The Paradox of Green: Why Simply Giving New Recycling Bins Is Not Enough


Green recycling bin My city in Texas signed a contract with a new trash/waste company that starts on September 1st. The new bin is green (pictured at left). I already had two blue bins from the old company. The bins work just fine.

I'm honestly not the biggest environmental zealot out there, but I don't like waste, regardless of where I see it. I called the new company and asked them about the new bin… was basically told that's what they do and that the old company should pick up the old bins. I set them out at the curb today (for the last trash pickup of the old company) and, sure enough, they didn't pick up the bins. So do I throw them out? Keep them as planters??

So, to create a bit of a mid-week laugh, I made this video:

This is from the same service made famous by the popular “iPhone/Android” video (warning, rated R language).

Warning, my video uses the “S word” three times… and it's a bit of an exaggeration of the conversation I had with the trash company…

Honestly, it does seem to defeat the purpose of Reduce, Reuse, Recycle.

Back to the usual stuff tomorrow…

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  1. John Hunter says

    Nice. I agree. These types of examples, unfortunately far too common, show how few companies actual have a mission (or at least one they understand). Making money is not a mission, it is a result. It would be sensible for a recycling company to have a mission to improve the environment. And do things to aid that mission while picking up recycling. But instead too many companies claim they are saying focused on the environment but with actions betray they don’t have any such focus.

  2. Sarah West says

    You can send them to me. I will definitely use them.

  3. Dan Markovitz says

    Mark, you’re getting funnier every year. This is hysterical. I particularly like the bit about “maximizing shareholder value.”

  4. Mark Graban says

    Thanks, Dan. The whole shareholder value bit was part of the embellishment on my part…

  5. jamie flinchbaugh says

    We switched propane companies. Because the propane companies own the tank (for liability purposes, which is the right system), they don’t always like to “play nice” we each other and just buy each others tanks when you switch providers. So they come out, dig out the giant propane tank, leave it in your driveway for the other company to come pick up, put theirs in the ground, cover it up, and reseed the grass. Seems like a crazy amount of waste.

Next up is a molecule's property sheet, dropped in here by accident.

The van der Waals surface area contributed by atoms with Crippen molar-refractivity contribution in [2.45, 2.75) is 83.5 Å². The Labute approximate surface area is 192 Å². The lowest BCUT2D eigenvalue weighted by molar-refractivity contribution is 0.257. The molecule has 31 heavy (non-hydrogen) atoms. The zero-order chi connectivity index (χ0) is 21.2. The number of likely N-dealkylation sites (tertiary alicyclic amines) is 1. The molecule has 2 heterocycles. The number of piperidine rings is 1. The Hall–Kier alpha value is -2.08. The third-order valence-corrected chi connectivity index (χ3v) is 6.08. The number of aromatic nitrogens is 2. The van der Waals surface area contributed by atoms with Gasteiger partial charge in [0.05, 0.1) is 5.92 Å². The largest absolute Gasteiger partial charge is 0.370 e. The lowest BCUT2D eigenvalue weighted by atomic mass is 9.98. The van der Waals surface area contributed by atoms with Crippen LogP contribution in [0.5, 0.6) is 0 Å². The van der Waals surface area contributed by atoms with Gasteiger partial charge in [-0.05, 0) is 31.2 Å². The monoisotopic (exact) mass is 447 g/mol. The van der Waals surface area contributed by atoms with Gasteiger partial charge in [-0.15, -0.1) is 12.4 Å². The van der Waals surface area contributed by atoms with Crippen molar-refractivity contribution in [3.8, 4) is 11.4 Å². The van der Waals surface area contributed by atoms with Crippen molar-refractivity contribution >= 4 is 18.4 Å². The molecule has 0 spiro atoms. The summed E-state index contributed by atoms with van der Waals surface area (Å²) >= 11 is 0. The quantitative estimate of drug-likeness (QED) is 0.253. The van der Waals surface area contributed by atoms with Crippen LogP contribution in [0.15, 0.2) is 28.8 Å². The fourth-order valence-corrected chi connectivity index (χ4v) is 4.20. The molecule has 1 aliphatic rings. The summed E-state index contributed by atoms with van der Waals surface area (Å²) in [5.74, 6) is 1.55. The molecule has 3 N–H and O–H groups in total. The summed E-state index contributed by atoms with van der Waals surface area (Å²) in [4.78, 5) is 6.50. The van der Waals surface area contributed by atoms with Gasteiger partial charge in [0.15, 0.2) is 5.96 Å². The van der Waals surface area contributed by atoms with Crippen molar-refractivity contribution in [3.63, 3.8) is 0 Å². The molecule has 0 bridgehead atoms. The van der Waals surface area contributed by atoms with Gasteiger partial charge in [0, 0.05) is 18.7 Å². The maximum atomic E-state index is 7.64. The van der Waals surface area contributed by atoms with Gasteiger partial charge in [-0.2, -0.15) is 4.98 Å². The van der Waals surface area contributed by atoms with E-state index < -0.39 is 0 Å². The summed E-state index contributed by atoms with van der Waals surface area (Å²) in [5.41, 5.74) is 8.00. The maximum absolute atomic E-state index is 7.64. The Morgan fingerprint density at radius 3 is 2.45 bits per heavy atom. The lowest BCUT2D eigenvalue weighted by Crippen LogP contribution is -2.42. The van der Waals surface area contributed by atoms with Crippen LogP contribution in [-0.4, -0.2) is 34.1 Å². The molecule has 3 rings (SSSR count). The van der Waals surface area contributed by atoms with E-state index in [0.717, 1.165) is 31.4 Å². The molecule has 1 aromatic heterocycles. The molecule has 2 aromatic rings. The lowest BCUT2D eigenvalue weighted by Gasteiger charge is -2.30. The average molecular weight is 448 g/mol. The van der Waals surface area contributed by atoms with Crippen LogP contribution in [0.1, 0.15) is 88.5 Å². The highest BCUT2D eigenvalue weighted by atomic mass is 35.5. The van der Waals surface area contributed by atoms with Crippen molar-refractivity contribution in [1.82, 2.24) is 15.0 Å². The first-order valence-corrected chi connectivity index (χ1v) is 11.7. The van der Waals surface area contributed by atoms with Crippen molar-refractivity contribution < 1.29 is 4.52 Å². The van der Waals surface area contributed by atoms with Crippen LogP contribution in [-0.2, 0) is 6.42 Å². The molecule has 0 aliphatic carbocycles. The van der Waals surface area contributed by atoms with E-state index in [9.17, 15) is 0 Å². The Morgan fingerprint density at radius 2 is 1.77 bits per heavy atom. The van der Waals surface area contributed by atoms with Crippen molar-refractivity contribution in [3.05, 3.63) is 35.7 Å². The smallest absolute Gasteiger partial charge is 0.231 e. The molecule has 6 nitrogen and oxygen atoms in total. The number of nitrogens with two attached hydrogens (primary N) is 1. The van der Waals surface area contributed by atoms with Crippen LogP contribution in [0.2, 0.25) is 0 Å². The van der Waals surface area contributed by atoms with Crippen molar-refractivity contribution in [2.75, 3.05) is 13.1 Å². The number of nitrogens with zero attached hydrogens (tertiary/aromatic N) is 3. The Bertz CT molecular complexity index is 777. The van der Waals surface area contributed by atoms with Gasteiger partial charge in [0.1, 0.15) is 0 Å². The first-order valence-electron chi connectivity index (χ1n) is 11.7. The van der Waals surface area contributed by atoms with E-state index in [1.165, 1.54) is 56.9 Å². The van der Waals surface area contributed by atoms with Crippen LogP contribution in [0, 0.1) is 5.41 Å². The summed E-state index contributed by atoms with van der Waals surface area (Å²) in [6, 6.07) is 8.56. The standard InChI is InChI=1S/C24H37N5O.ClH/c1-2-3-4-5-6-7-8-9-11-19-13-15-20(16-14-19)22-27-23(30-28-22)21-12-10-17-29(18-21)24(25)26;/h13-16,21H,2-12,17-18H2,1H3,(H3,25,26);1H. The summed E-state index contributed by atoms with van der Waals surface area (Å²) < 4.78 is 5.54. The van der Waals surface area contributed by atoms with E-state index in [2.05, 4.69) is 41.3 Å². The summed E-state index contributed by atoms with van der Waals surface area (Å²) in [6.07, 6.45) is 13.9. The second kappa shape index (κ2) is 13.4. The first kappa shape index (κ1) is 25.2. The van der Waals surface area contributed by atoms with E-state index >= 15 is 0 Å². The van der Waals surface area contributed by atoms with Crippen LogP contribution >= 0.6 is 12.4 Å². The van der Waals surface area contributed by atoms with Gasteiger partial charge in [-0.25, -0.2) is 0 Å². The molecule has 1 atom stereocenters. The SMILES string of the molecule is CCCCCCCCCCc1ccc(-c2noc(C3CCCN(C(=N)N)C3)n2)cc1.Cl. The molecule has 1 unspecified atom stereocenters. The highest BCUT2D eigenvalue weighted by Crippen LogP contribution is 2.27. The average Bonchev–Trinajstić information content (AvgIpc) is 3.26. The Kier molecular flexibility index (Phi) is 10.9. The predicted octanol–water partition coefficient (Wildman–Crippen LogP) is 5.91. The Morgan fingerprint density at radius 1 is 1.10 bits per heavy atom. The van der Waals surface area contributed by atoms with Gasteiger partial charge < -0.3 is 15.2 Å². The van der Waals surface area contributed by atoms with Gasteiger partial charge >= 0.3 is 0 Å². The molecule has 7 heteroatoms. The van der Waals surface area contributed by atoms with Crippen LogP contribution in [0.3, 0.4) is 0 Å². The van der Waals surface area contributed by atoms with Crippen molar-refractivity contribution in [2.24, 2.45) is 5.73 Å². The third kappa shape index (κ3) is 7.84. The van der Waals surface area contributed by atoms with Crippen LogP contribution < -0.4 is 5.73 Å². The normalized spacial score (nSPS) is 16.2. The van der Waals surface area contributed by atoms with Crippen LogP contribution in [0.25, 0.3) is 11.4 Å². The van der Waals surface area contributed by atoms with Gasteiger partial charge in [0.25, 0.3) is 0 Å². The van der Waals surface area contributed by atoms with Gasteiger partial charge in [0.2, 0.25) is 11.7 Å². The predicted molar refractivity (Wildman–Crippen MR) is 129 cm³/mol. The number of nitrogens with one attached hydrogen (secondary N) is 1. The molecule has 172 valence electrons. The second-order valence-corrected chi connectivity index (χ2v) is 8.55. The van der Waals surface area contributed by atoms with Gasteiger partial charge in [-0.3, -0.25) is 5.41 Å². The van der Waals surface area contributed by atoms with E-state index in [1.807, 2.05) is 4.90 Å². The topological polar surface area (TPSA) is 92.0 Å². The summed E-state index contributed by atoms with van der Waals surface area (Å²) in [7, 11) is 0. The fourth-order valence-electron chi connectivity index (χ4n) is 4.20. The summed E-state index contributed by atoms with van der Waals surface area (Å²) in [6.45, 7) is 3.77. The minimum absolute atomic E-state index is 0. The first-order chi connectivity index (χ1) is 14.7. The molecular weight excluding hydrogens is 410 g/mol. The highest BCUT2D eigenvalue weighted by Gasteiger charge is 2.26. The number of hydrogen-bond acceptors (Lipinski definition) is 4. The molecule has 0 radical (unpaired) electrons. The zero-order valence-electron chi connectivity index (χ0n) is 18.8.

6. eli says

    1. Paint them green and us them if you over fill your other two bins.
    2. If they don’t take glass, us them for glass collection. Then take the bins to the closest drop-off.
    3. Us them as storage bins on garage shelves.
    4. give them to someone who doesn’t have pick-up recycling so that they may be encouraged to gather their recycling to drop-off.
    5. convert into rain water catchers near a garden. Add on a spigot and a screen to keep out debris.

  7. recycling bins says

    It’s definitely a shame. Hopefully the new recycling program will make enough of a difference to make the new bins worthwhile.

  8. Mark Graban says

    @Eli – I like your thinking, but I was told the blue bins are the property of the old company and they need to be collected. I can’t keep them and put them to good use, as you suggested.

  9. Tim McMahon says

    Well, Mark, I suppose it could be worse. You could have a tracking trip in yor garbage or recycling to make sure you do it properly. If you don’t they charge you a fee.

  10. eli says

    Well, I guess they are yours until they actually retrieve them. I hope they do pick them up and give them to the next customer.

  11. Marly @CTSIGlobal says

    It’s a shame that the two companies couldn’t work together. Hopefully, the old company will collect the bins and reuse or recycle them.

    If not, you’d think it would be in the interests of both to work together here. Perhaps the new company could provide green logo stickers for the bins so that they are branded (green surrounded by blue? how earthy!) without wasting large hunks of plastic. This could have been used to generate lots of positive coverage for both companies, and citizens who recycle would appreciate the extra effort, even if they saw it as profit motivated.

    PS — Thanks for the warning about the saucy language. ;)

  12. kopstar says

    The problem with the whole recycling craze although admirable in its aims is that it focuses on the final act. If we look at the root cause it will direct us towards usage reduction, “Reduce”. The next step is to look at ways that we can reuse stuff and encourage innovation, “Reuse”. The final act when the other two are not possible or practical is to recycle things for other use, “Recycle”.

    So as we become more conscious of our world and the environment in a drive towards sustainability why is it that we only promote the last resort of recycling? The energy, education and promotion from governments and local authorities should focus on the whole of Reduce, Reuse and only then, Recycle.

    Otherwise we will never change the habits of our hyper consumerist society.

  13. recycle lisa says

    Donate your blue bin to a local school. I’m sure it will be put to good use.

    There are never enough recycling bins. Wherever there is a trash can, there should be a recycling container.

  14. business recycling says

    Ha Ha! Your video is great! What a perfect illustration of stupidity and lack of initiative. Well done for seeing the funny side, it’s the kind of thing that drives me crazy.

  15. […] might also have seen the first video animation that I did last week about the waste of getting new recycling bins. I’ve created a new video that shows what a “bad office 5S” scene might look […]

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